Re: [xmca] a minus times a plus

```Michael

```
What isn't clear to me in all this is where you are, in a manner of speaking, coming from and going to. I certainly see matrix algebra as, in a sense, an extension of the integers. What I don't see yet - although it seems possible - is how you are going to go from some primitive, yet to be defined, model (I'm using this in the technical sense) of matrix algebra to the integers. You, without some care, are going to lose commutativity.
```
```
On the other hand, as you seem to be thinking of your transformation as a kind of mapping, I happen to agree that functions provide a somewhat 'deeper' way to look at all this (and I happen to use such when I teach grad courses that waver in this direction). Unfortunately, being 'deeper' tends to cloak some, I think, interesting aspects of integers, or, perhaps one might say, the number line. So there is a trade off. I seem to remember an article by Halliday on unpacking where, in a sense, he touches on this tradeoff.
```
```
That you could do something like this and 'personally' come to a degree of verification is what is both powerful and perhaps seductive about mathematics.
```
Ed

On Apr 28, 2009, at 8:51 AM, Wolff-Michael Roth wrote:

```
```Hi Ed,
```
I think it is very helpful to think and look at similarities with other matrix operations, for example, to look at the determinant of the 1-dimensional matrix, which is -1, which means, the sense is inversed. Thus, when you take 1 and 5, 1 is the smaller, 5 the larger, then multiplying each with -1 you get the results inversed, -1 is larger than -5. Thus, even if it were not mathematical, we could learn a lot of looking at multiplication as a TRANSFORMATION, whereby some set of numbers comes to be mapped back onto itself. :-)
```
```
I think that the mathematical idea of transformation (mapping, function...) is one of the most powerful in our culture.
```Michael

On 27-Apr-09, at 5:59 PM, Ed Wall wrote:

Michael

```
The reason why a physicist's thinking works this way is because they are immersed in our number system and hence facts can be used to prove, in a sense, themselves. In writing A = -1 you are, in a sense, making such a move. The unfortunate thing is that when you do this you, in a sense, gloss over the very structure you are trying to uncover. There are also the equally unhelpful - and, please, note that these are my opinions - of the sort (they can be made somewhat nicer): you earn a negative five dollars for three days, what do you have at the end of 3 days. The negative times the negative stories are really arcane and I must admit to be unsure just what is going. I, by the have no problem with this physicist's take as illustrative of the consequence of the the structure of the naturals and their extension to the integers (and the next extension is, one might say, the rationals). However, it ignores, in a sense, the structure of the naturals and I happen to think that structure is crucial to children's understanding.
```
Ed

On Apr 27, 2009, at 8:34 PM, Wolff-Michael Roth wrote:

```
Can't you think like this---perhaps it is too much of a physicist's thinking. We can think of the following general function (operator in physics) that produces an image y of x operated upon by A.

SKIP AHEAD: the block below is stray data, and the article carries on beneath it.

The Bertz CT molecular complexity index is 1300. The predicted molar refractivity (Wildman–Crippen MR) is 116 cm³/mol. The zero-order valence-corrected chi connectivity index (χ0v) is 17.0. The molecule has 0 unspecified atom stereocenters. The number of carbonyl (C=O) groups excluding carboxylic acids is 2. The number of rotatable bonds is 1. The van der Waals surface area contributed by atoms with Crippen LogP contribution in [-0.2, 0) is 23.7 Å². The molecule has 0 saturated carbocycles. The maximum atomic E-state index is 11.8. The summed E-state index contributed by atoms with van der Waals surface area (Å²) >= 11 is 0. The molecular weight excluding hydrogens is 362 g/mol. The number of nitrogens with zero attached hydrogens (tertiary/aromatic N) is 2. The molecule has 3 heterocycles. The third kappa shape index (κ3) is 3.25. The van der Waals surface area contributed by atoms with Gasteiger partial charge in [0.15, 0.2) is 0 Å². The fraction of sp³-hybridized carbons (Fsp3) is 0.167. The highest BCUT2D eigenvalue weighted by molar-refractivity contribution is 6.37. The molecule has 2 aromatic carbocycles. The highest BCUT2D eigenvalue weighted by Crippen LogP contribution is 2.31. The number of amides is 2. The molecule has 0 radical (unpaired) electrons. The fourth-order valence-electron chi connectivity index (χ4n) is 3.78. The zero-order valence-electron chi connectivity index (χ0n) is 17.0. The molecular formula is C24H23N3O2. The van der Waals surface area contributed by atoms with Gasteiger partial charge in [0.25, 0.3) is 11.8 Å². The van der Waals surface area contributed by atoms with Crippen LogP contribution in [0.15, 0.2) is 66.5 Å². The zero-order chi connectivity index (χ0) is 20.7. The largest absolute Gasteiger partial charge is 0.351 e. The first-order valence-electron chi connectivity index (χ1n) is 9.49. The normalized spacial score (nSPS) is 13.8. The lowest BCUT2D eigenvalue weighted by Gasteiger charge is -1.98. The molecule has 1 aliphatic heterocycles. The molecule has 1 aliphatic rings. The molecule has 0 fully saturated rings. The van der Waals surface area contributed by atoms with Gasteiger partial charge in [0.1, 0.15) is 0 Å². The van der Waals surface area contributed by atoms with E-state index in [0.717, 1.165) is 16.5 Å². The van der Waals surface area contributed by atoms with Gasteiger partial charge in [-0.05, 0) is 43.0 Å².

```y = Ax

```
if x is from the domain of positive integers, then A = -1 would produce an image that is opposite to the one when A = +1, the identity operation.
```
```
Conceptually you would then not think in terms of a positive times a negative number, but in terms of a positive number that is projected opposite of the origin on a number line, and, if the number is unequal to 1, like -2, then it is also stretched.
```
The - would then not be interpreted in the same way as the +

Cheers,
Michael

On 27-Apr-09, at 4:16 PM, Ed Wall wrote:

Mike

```
It is simply (of course, it isn't simple by the way) because, the negative integers (and, if you wish, zero) were added to the natural numbers in a way that preserves (in a sense) their (the natural numbers) usual arithmetical regularities. It would be unfortunate if something that was true in the natural numbers was no longer true in the integers, which is a extension that includes them. Perhaps the easiest way to the negative x positive business is as follows (and, of course, this can be made opaquely precise - smile):
```
3 x 1 = 3
2 x 1 = 2
1 x 1 = 1
0 x 1 = 0

```
so what, given regularity in the naturals + zero) do you think happens next? This thinking works for, of course, for negative times negative. The opaque proof is more or less as follows.
```
```
Negative numbers are solutions to natural number equations of the form (I'm simplifying all this a little)
```
x + a = 0    ('a' a natural number)

```
and likewise positive numbers are solutions to natural number equations of the form
```
y = b          ('b' a natural number)

```
Multiplying these two equations in the usual fashion within the natural numbers gives
```

xy + ay = 0

or substituting for y

xy + ab = 0

so, by definition, xy is a negative number.

```
Notice how all this hinges on the structure of the natural numbers (which I've somewhat assumed in all this).
```
Ed

On Apr 27, 2009, at 6:47 PM, Mike Cole wrote:

```
Since we have some mathematically literate folks on xmca, could someone
```please post an explanation of why

```
multiplying a negative number by a positive numbers yields a negative
```number? What I would really love is an explanation
```
that is representable in a manner understandable to old college professors
```and young high school students alike.

mike
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